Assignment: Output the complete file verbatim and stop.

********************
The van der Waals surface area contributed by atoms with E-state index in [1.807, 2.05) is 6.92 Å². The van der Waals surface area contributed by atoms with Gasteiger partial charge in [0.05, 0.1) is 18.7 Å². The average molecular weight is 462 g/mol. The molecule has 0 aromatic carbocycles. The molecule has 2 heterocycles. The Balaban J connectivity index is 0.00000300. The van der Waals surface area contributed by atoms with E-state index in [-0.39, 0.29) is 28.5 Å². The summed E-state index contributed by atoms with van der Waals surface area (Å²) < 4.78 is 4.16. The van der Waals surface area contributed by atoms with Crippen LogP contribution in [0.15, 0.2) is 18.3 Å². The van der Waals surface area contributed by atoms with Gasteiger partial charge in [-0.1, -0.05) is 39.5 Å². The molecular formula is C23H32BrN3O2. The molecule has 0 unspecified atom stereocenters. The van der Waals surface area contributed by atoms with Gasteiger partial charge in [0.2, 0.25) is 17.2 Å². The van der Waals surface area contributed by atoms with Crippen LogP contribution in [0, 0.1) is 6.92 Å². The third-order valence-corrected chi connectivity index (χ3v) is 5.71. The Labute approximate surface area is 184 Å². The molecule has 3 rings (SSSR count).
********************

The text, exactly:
The van der Waals surface area contributed by atoms with E-state index in [1.807, 2.05) is 6.92 Å². The van der Waals surface area contributed by atoms with Gasteiger partial charge in [0.05, 0.1) is 18.7 Å². The average molecular weight is 462 g/mol. The molecule has 0 aromatic carbocycles. The molecule has 2 heterocycles. The Balaban J connectivity index is 0.00000300. The van der Waals surface area contributed by atoms with E-state index in [-0.39, 0.29) is 28.5 Å². The summed E-state index contributed by atoms with van der Waals surface area (Å²) < 4.78 is 4.16. The van der Waals surface area contributed by atoms with Crippen LogP contribution in [0.15, 0.2) is 18.3 Å². The van der Waals surface area contributed by atoms with Gasteiger partial charge in [-0.1, -0.05) is 39.5 Å². The molecular formula is C23H32BrN3O2. The molecule has 0 unspecified atom stereocenters. The van der Waals surface area contributed by atoms with Gasteiger partial charge in [0.2, 0.25) is 17.2 Å². The van der Waals surface area contributed by atoms with Crippen LogP contribution in [0, 0.1) is 6.92 Å². The third-order valence-corrected chi connectivity index (χ3v) is 5.71. The Labute approximate surface area is 184 Å². The molecule has 3 rings (SSSR count).